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Wednesday, May 1, 2013

Got Faith?

Halifax comic hero Faith Erin Hicks launches her new book, Nothing Can Possibly Go Wrong, this week.

Posted By on Wed, May 1, 2013 at 4:00 AM

Nothing Can Possibly Go Wrong starts off with a bang - FAITHERINHICKS.COM
  • Nothing Can Possibly Go Wrong starts off with a bang
  • faitherinhicks.com

“I owe my career to the internet, which is awesome and scary at the same time,” says Faith Erin Hicks, animator extraordinaire (whose serial Superhero Girl you may remember from The Coast’s comics page). But she’s not bragging. “The fact that I’m making comics as a living is astonishing,” she admits. After heading to the east coast for an animation job, Hicks was blindsided by the “crash and burn” of the Halifax animation industry in 2008. Since she’d been writing and illustrating her own comics since 1999, she decided to finally share her work—including the 700+ page Demonology 101—online. “It was a hobby at first; it was just something I enjoyed,” she says. But very soon Macmillan’s graphic novel imprint, First Second, took notice. She’s still a bit in shock: “You never know who’s reading your comics,” Hicks says.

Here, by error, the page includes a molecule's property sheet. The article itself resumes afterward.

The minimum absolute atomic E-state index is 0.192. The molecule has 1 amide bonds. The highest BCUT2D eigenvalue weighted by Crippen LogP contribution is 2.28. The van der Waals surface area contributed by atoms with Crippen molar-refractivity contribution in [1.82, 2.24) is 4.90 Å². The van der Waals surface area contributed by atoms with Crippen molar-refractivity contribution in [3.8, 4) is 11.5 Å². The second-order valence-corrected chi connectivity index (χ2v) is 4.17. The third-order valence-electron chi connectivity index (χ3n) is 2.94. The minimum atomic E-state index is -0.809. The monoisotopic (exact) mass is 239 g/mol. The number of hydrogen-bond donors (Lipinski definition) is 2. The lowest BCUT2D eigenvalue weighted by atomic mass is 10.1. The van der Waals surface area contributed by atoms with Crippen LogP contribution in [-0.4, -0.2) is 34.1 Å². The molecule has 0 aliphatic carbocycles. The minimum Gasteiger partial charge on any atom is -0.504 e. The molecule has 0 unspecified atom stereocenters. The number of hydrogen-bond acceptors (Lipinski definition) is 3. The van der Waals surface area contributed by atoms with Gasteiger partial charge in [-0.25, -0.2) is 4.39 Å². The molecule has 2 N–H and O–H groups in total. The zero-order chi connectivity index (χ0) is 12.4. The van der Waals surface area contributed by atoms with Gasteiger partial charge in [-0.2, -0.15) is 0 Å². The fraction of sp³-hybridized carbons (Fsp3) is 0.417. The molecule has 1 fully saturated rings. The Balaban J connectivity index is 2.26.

The rest is history and, well, the present. This week, Hicks’ newest illustration project, Nothing Can Possibly Go Wrong, a graphic adaptation of a YA novel by Prudence Shen, hits the shelves. Through no stranger to writing her own comics, Faith was moved to illustrate the story of two unlikely groups of friends—jocks and nerds—coming together for a common goal that involves a robot battle, cheerleaders and plenty of power tools. “You have to really love what you’re working on in comics. I love drawing but I have to be interested,” she explains. And since she spent a year and a half completing the drawings, her selectiveness is understandable.